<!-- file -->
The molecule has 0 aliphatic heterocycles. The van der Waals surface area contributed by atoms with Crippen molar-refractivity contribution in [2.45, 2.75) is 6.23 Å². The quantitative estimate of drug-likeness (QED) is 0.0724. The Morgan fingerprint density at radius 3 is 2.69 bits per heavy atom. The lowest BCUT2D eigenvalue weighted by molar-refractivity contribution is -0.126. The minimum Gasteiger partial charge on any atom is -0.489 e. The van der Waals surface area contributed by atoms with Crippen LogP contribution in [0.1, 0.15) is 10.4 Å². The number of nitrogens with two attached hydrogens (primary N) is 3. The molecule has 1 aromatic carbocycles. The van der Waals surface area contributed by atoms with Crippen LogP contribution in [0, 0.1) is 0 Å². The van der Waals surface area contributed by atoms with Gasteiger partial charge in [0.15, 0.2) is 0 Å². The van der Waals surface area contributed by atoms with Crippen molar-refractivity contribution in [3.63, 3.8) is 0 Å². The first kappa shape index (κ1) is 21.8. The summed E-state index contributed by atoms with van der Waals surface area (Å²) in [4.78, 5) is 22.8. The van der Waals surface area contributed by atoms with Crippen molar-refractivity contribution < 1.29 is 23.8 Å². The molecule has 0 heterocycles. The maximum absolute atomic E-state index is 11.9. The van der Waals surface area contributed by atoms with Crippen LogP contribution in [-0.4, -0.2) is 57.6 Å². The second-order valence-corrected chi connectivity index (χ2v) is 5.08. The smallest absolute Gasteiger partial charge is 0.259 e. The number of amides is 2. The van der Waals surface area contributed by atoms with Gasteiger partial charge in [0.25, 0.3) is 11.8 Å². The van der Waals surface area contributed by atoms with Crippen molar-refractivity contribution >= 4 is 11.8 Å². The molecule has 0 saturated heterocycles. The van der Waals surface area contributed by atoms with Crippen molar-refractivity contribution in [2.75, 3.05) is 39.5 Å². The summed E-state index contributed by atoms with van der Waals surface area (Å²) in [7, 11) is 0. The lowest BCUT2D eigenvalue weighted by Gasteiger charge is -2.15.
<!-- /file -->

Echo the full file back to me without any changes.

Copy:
The molecule has 0 aliphatic heterocycles. The van der Waals surface area contributed by atoms with Crippen molar-refractivity contribution in [2.45, 2.75) is 6.23 Å². The quantitative estimate of drug-likeness (QED) is 0.0724. The Morgan fingerprint density at radius 3 is 2.69 bits per heavy atom. The lowest BCUT2D eigenvalue weighted by molar-refractivity contribution is -0.126. The minimum Gasteiger partial charge on any atom is -0.489 e. The van der Waals surface area contributed by atoms with Crippen LogP contribution in [0.1, 0.15) is 10.4 Å². The number of nitrogens with two attached hydrogens (primary N) is 3. The molecule has 1 aromatic carbocycles. The van der Waals surface area contributed by atoms with Crippen LogP contribution in [0, 0.1) is 0 Å². The van der Waals surface area contributed by atoms with Gasteiger partial charge in [0.15, 0.2) is 0 Å². The van der Waals surface area contributed by atoms with Crippen molar-refractivity contribution in [3.63, 3.8) is 0 Å². The first kappa shape index (κ1) is 21.8. The summed E-state index contributed by atoms with van der Waals surface area (Å²) in [4.78, 5) is 22.8. The van der Waals surface area contributed by atoms with Crippen molar-refractivity contribution < 1.29 is 23.8 Å². The molecule has 0 heterocycles. The maximum absolute atomic E-state index is 11.9. The van der Waals surface area contributed by atoms with Crippen LogP contribution in [-0.4, -0.2) is 57.6 Å². The second-order valence-corrected chi connectivity index (χ2v) is 5.08. The smallest absolute Gasteiger partial charge is 0.259 e. The number of amides is 2. The van der Waals surface area contributed by atoms with Gasteiger partial charge in [0.25, 0.3) is 11.8 Å². The van der Waals surface area contributed by atoms with Crippen molar-refractivity contribution >= 4 is 11.8 Å². The molecule has 0 saturated heterocycles. The van der Waals surface area contributed by atoms with Crippen molar-refractivity contribution in [2.75, 3.05) is 39.5 Å². The summed E-state index contributed by atoms with van der Waals surface area (Å²) in [7, 11) is 0. The lowest BCUT2D eigenvalue weighted by Gasteiger charge is -2.15.